Access to Justice for Adolescents and Young Adults Experiencing Intimate Partner Violence: Effectiveness and Accessibility of Civil Protection Orders
At this Research for the Real World seminar, NIJ brought together law enforcement practitioners and leading researchers in the field of stress to discuss the current research evidence and practical benefits of targeted stress-management interventions and how they can promote officer mental wellness.
Violence Against American Indian and Alaska Native Women and Men - 2010 Findings from the National Intimate Partner and Sexual Violence Survey
This seminar provides the first set of estimates from a national large-scale survey of violence against women and men who identified themselves as American Indian or Alaska Native using detailed behaviorally specific questions on psychological aggression, coercive control and entrapment, physical violence, stalking, and sexual violence. These results are expected to raise awareness and understanding of violence experienced by American Indian and Alaska Native people.
Research tells us that a relatively small fraction of individuals experience a large proportion of violent victimizations. Thus, focusing on reducing repeat victimization might have a large impact on total rates of violence. However, research also tells us that most violent crime victims do not experience more than one incident during a six-month or one-year time period. As a result, special policies to prevent repeat violence may not be cost-effective for most victims.
T.K. Logan discusses her study that looked at the impact of civil protective orders for domestic violence victims in five Kentucky jurisdictions. Civil protective orders, sometimes known as restraining orders, may cover various situations, such as ordering an assailant to avoid a victim's home and workplace or forbidding any contact with the victim, including by mail or telephone.
Mothers & Children Seeking Safety in the US: A Study of International Child Abduction Cases Involving Domestic Violence
Since the implementation of the Hague Convention on the Civil Aspects of International Child Abduction, thousands of abused women have faced complex litigation after seeking safety in the United States. Many have been court ordered to return their to the country from which they fled and often to their abusive partners custody. The presenters discussed the findings of an NIJ-funded study focusing on the experiences of women who as victims of domestic violence in another country, come to the U.S.
Panelists will present findings from a comprehensive study of domestic violence shelters in eight states. Data were collected from 3,410 residents in 215 domestic violence shelters — 81 percent of the shelters. The first of its kind, this descriptive study seeks to fill a gap in current knowledge about the needs and experiences of domestic violence survivors who turn to shelters for help and the type of help they receive. Implications for policy and programming will also be addressed.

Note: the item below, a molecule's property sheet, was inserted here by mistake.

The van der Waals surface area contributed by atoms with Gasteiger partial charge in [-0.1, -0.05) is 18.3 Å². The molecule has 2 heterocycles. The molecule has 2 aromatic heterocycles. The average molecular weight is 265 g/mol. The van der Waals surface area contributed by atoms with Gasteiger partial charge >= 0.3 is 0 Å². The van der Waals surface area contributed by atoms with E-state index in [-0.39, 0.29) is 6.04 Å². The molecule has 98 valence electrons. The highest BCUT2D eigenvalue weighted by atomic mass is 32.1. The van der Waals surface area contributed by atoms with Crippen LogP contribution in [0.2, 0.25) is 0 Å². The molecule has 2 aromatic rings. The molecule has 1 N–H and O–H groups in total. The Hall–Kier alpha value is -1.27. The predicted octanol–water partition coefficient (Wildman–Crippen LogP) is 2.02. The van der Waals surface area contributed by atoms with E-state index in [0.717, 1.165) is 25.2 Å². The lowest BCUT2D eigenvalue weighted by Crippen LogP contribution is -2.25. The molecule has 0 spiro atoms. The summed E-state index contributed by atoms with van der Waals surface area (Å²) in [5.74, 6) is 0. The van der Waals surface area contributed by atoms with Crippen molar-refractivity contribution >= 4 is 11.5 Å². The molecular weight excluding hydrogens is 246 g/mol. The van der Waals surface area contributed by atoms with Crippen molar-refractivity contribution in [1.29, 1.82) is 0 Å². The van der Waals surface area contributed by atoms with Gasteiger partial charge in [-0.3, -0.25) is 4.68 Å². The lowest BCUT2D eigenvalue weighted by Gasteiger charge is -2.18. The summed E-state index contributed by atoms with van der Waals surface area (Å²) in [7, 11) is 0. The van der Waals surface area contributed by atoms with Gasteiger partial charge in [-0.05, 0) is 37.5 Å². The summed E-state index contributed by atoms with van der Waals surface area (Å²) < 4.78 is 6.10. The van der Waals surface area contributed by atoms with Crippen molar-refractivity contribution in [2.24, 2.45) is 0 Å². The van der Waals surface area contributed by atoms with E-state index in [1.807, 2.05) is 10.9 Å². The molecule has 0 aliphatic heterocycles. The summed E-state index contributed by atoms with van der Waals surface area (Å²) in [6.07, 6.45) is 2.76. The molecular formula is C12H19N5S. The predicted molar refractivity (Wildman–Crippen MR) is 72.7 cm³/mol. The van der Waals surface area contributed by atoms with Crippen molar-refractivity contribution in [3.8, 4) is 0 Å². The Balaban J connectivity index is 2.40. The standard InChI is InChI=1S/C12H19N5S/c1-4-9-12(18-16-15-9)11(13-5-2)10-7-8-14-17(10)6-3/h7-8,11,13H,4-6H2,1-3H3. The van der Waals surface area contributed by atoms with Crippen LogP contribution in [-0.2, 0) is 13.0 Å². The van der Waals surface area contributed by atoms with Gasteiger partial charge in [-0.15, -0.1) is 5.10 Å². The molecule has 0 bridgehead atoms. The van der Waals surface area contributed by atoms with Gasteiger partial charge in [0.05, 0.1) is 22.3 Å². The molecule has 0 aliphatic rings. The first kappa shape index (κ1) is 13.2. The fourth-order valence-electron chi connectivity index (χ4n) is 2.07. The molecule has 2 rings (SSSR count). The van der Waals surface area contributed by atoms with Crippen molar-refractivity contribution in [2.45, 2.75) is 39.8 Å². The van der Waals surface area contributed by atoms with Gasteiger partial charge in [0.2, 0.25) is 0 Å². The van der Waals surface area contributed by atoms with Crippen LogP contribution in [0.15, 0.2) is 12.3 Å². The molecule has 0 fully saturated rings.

Panelists will summarize the progress and results of sexual violence research since the passage of the Violence Against Women Act of 1994. The panel will also examine how research has contributed to policy, assess current knowledge gaps and discuss research needs.
This panel will feature NIJ-funded research that has direct, practical implications for the prosecution of elder abuse cases. Panelists will present findings from a study of prosecutors in three states that examined the factors that influenced their decisions to prosecute elder financial abuse cases. The panel will also provide the results from an evaluation of five innovative court-based models that target perpetrators of elder abuse.
Panelists will examine practices, beliefs and recommendations of professional and custody evaluators in domestic violence cases. Panelists will discuss current NIJ studies that use both qualitative and quantitative methods to assess the impact of personal attitudes and beliefs on custody evaluation.
Since the passage of the Violence Against Women Act, a majority of the more than 250 research and evaluation studies funded by NIJ examined domestic violence issues. This research has been collected in the Compendium of Research on Violence Against Women, which includes an abstract of each grant and the results of completed studies.
Civil Protection Order Enforcement - Presentation to NIJ and the Office on Violence Against Women, U.S. Department of Justice
Criminal Protective Orders as a Critical Strategy To Reduce Domestic Violence, Final Summary Overview
Criminal Protective Orders as a Critical Strategy To Reduce Domestic Violence, Researcher-Practitioner Partnership Summary
Does Type of Child Risk Affect Whether Mothers Seek Assistance for Intimate Partner Violence From Civil or Criminal Court?
However, in some cases, at times due to the stressors of the job and frequent exposure to trauma and violence, officers engage in misconduct or criminal behavior. The National Institute of Justice understands what’s at stake for public safety and officer wellness when we ignore warning signs of officers struggling with occupational hazards and other psychological hardships.
Preventing Gun Violence: Understanding Law Enforcement Response and Improving Multi-disciplinary Partnerships for Peace
This Research for the Real World seminar explores common police practices for responding to gun violence and the extent to which they are contributing to reductions in violent incidents. The panel will also explore the role of multi-disciplinary partners such as the public health sector in reducing gun violence, and discuss promising practices for law enforcement partnerships to leverage complimentary violence reduction efforts.